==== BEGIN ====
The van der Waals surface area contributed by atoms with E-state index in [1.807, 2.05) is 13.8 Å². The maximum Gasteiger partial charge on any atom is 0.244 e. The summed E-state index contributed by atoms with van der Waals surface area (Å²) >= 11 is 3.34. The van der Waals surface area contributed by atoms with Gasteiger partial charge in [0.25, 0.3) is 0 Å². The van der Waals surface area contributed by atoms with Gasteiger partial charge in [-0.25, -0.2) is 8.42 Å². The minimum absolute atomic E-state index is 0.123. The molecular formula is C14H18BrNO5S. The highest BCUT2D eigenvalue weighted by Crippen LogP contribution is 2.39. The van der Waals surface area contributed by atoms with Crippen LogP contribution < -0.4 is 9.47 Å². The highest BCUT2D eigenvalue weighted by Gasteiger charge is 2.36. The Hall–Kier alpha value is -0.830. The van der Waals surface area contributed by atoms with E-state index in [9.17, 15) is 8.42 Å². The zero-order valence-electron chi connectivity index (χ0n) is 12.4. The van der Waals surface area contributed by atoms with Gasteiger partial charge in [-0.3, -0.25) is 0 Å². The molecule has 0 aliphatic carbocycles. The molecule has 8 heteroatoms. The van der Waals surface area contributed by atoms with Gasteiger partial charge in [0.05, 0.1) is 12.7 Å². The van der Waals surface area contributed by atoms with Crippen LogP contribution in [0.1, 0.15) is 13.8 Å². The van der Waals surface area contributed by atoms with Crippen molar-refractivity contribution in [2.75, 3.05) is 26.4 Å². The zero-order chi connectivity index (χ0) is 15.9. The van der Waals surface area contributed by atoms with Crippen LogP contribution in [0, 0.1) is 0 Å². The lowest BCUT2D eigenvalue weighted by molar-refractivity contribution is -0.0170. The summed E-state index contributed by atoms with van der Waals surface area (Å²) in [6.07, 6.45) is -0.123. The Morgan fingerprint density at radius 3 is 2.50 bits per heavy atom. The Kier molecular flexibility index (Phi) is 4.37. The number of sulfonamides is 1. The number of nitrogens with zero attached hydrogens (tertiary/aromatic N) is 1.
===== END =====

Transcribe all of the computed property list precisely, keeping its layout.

The van der Waals surface area contributed by atoms with E-state index in [1.807, 2.05) is 13.8 Å². The maximum Gasteiger partial charge on any atom is 0.244 e. The summed E-state index contributed by atoms with van der Waals surface area (Å²) >= 11 is 3.34. The van der Waals surface area contributed by atoms with Gasteiger partial charge in [0.25, 0.3) is 0 Å². The van der Waals surface area contributed by atoms with Gasteiger partial charge in [-0.25, -0.2) is 8.42 Å². The minimum absolute atomic E-state index is 0.123. The molecular formula is C14H18BrNO5S. The highest BCUT2D eigenvalue weighted by Crippen LogP contribution is 2.39. The van der Waals surface area contributed by atoms with Crippen LogP contribution < -0.4 is 9.47 Å². The highest BCUT2D eigenvalue weighted by Gasteiger charge is 2.36. The Hall–Kier alpha value is -0.830. The van der Waals surface area contributed by atoms with E-state index in [9.17, 15) is 8.42 Å². The zero-order valence-electron chi connectivity index (χ0n) is 12.4. The van der Waals surface area contributed by atoms with Gasteiger partial charge in [-0.3, -0.25) is 0 Å². The molecule has 0 aliphatic carbocycles. The molecule has 8 heteroatoms. The van der Waals surface area contributed by atoms with Gasteiger partial charge in [0.05, 0.1) is 12.7 Å². The van der Waals surface area contributed by atoms with Crippen LogP contribution in [0.1, 0.15) is 13.8 Å². The van der Waals surface area contributed by atoms with Crippen molar-refractivity contribution in [2.75, 3.05) is 26.4 Å². The zero-order chi connectivity index (χ0) is 15.9. The van der Waals surface area contributed by atoms with Crippen LogP contribution in [0, 0.1) is 0 Å². The lowest BCUT2D eigenvalue weighted by molar-refractivity contribution is -0.0170. The summed E-state index contributed by atoms with van der Waals surface area (Å²) in [6.07, 6.45) is -0.123. The Morgan fingerprint density at radius 3 is 2.50 bits per heavy atom. The Kier molecular flexibility index (Phi) is 4.37. The number of sulfonamides is 1. The number of nitrogens with zero attached hydrogens (tertiary/aromatic N) is 1.